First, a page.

Sudan’s PM Acknowledges Economic Crisis, Vows Action
The Sudanese government admitted to facing a number of difficulties and economic challenges as a result of inflation and vowed action. But leader of the opposition, Sadiq al-Mahdi, criticized response measures, saying they will lead to price hikes and result in popular protests.
In his first speech since being sworn in as prime minister in September, Moataz Moussa told parliament that economic challenges have had a negative impact on the country’s political and economic situation.
After taking office, he announced “shock” policies meant to address economic imbalances and create a new Central Bank subsidiary, known as the Committee of Market Makers.
Among the committee’s first decisions was to drop the Sudanese pound’s value by nearly 60 percent.
The US dollar now trades officially for 47.5 Sudanese pounds, almost double the former rate of 28 pounds per dollar.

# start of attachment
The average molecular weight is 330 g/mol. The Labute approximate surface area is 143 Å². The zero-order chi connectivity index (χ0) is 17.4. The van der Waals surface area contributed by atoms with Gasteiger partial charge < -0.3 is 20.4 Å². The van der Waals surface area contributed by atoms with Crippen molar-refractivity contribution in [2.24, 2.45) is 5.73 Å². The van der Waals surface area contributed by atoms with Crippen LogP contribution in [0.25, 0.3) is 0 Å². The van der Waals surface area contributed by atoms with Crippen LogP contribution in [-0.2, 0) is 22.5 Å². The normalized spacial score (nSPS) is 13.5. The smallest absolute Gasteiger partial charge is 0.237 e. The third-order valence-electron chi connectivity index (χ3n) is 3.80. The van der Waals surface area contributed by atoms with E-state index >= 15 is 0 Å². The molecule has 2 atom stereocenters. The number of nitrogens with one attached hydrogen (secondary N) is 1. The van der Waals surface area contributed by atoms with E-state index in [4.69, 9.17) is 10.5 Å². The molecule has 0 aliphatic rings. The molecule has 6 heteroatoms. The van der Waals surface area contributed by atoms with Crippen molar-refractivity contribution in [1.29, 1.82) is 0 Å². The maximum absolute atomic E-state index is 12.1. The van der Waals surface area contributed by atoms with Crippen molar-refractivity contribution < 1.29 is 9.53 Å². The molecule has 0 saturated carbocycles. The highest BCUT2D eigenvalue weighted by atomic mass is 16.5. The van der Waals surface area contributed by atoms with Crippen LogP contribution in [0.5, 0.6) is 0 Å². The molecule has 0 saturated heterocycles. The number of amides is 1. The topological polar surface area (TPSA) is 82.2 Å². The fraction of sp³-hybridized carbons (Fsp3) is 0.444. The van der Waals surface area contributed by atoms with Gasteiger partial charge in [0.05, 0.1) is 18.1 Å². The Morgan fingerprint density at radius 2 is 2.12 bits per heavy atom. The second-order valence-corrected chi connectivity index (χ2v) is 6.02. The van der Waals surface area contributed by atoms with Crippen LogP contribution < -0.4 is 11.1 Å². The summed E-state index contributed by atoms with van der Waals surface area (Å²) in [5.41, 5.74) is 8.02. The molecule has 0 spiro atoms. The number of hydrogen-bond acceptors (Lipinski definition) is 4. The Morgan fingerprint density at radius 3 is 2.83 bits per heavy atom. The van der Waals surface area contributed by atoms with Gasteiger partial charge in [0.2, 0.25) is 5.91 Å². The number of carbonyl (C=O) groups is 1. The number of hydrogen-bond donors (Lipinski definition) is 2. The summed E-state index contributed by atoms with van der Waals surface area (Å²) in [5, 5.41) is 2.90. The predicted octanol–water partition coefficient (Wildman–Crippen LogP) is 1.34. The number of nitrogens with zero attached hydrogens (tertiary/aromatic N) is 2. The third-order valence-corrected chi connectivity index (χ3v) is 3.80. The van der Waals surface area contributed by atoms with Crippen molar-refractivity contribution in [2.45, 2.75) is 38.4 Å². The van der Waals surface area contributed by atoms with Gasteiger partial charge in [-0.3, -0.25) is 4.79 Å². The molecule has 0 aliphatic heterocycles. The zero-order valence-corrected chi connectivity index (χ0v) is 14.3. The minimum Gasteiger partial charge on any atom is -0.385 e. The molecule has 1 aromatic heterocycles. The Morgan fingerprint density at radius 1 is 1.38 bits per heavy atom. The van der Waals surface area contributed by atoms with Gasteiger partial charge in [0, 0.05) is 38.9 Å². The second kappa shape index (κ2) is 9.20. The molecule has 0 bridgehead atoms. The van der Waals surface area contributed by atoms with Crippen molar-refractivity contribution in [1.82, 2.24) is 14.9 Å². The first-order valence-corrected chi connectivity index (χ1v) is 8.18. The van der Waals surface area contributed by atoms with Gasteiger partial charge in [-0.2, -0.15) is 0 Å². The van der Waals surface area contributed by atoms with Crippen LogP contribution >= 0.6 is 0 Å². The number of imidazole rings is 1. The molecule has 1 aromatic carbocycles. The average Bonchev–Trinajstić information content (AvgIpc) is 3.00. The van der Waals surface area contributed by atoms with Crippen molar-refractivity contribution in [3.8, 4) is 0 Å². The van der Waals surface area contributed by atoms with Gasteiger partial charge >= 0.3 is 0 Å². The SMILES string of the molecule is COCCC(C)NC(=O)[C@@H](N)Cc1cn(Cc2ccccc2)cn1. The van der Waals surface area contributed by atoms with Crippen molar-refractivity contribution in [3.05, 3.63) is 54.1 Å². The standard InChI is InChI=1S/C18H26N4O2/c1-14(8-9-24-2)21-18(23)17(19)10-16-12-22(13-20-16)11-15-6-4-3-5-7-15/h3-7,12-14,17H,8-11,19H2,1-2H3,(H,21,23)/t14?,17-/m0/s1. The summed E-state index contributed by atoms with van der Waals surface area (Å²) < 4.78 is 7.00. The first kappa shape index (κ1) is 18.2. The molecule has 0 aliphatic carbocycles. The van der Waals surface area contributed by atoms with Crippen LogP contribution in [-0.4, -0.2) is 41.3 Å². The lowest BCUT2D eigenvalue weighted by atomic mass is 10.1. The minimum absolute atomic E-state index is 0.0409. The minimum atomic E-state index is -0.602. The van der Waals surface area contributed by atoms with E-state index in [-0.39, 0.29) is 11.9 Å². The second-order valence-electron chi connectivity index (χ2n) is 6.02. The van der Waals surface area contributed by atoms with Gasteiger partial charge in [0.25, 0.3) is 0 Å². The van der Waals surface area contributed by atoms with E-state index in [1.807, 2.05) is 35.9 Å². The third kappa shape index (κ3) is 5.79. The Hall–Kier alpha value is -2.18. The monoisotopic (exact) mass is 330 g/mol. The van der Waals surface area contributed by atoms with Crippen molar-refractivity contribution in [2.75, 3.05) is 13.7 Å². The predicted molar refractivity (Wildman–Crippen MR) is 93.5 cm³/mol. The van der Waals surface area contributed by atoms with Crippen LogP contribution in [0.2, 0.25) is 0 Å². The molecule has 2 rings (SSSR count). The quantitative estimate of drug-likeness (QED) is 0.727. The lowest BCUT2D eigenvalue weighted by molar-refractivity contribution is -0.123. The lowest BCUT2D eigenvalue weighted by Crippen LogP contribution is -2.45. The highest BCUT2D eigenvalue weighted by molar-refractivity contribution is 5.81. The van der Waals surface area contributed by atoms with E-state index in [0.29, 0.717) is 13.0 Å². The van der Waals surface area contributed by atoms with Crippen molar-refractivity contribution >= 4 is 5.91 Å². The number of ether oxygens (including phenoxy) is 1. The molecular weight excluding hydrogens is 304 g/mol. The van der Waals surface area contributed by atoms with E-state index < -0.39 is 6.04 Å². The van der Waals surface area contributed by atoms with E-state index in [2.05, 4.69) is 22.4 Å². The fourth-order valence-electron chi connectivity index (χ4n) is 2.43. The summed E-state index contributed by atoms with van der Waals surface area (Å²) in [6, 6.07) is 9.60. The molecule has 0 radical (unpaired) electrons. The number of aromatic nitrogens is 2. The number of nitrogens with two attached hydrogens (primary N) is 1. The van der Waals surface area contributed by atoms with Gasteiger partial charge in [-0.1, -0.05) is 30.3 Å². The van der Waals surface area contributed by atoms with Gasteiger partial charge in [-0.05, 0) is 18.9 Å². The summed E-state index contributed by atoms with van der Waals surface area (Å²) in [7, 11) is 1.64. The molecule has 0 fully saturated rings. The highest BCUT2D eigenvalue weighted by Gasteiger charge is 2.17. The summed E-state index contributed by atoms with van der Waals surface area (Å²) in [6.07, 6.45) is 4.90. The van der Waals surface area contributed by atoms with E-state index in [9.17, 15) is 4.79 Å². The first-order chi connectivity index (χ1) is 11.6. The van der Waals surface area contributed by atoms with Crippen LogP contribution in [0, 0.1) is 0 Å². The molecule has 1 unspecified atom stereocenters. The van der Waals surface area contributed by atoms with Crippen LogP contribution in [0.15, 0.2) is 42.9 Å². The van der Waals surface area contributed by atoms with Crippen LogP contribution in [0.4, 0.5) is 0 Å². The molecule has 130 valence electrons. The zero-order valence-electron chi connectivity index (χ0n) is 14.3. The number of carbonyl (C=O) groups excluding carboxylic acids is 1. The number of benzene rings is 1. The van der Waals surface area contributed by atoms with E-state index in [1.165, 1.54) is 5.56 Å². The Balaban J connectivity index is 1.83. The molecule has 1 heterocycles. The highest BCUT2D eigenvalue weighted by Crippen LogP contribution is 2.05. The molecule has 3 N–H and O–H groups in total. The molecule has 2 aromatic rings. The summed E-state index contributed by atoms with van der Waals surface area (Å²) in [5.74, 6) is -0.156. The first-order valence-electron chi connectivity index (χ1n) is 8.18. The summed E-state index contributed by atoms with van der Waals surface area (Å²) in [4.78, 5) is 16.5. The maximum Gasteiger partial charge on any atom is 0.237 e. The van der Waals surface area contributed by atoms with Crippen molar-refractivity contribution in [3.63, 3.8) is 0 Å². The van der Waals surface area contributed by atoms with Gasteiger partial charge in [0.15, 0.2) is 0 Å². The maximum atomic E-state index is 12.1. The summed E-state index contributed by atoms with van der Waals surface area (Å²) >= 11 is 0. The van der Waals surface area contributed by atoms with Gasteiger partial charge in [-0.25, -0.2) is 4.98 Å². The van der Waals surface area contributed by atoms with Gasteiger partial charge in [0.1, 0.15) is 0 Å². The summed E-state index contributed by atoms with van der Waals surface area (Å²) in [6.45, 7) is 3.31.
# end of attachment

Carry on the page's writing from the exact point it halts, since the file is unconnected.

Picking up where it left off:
Al-Mahdi strongly opposed the government floating the national currency, saying that it has surrendered to parallel markets.
Black markets were trading the dollar for 46 pounds. Observers said that willingly dropping exchange rates have partially liberalized the currency, noting that in parallel markets the dollar now sells for 48.8 pounds.
According to Moussa, who is also the Minister of Finance, economic challenges facing his government have increased inflation rates that in turn created a large gap between official and parallel markets. The gap is held responsible for the national budget deficit and the struggle of citizens.
He added the economic crisis facing the country led to a sharp fall in Sudan's oil revenues after the secession of the South. It also suffered under US economic sanctions, illegal immigration, arms trade and smuggling of goods.
Sudan also faces scarcity of domestic resources.
The official pledged to enforce an ambitious plan aimed at easing costs of living and addressing economic hurdles within the remaining time of 2018 and fiscal year 2019.
Sudan faces a severe liquidity crisis, but Moussa revealed emergency measures the government will take to provide sufficient cash flow. Four shipments of banknotes printed outside the country will soon arrive, he announced.
Addressing lawmakers, Moussa pledged to back fuel prices and support major commodities.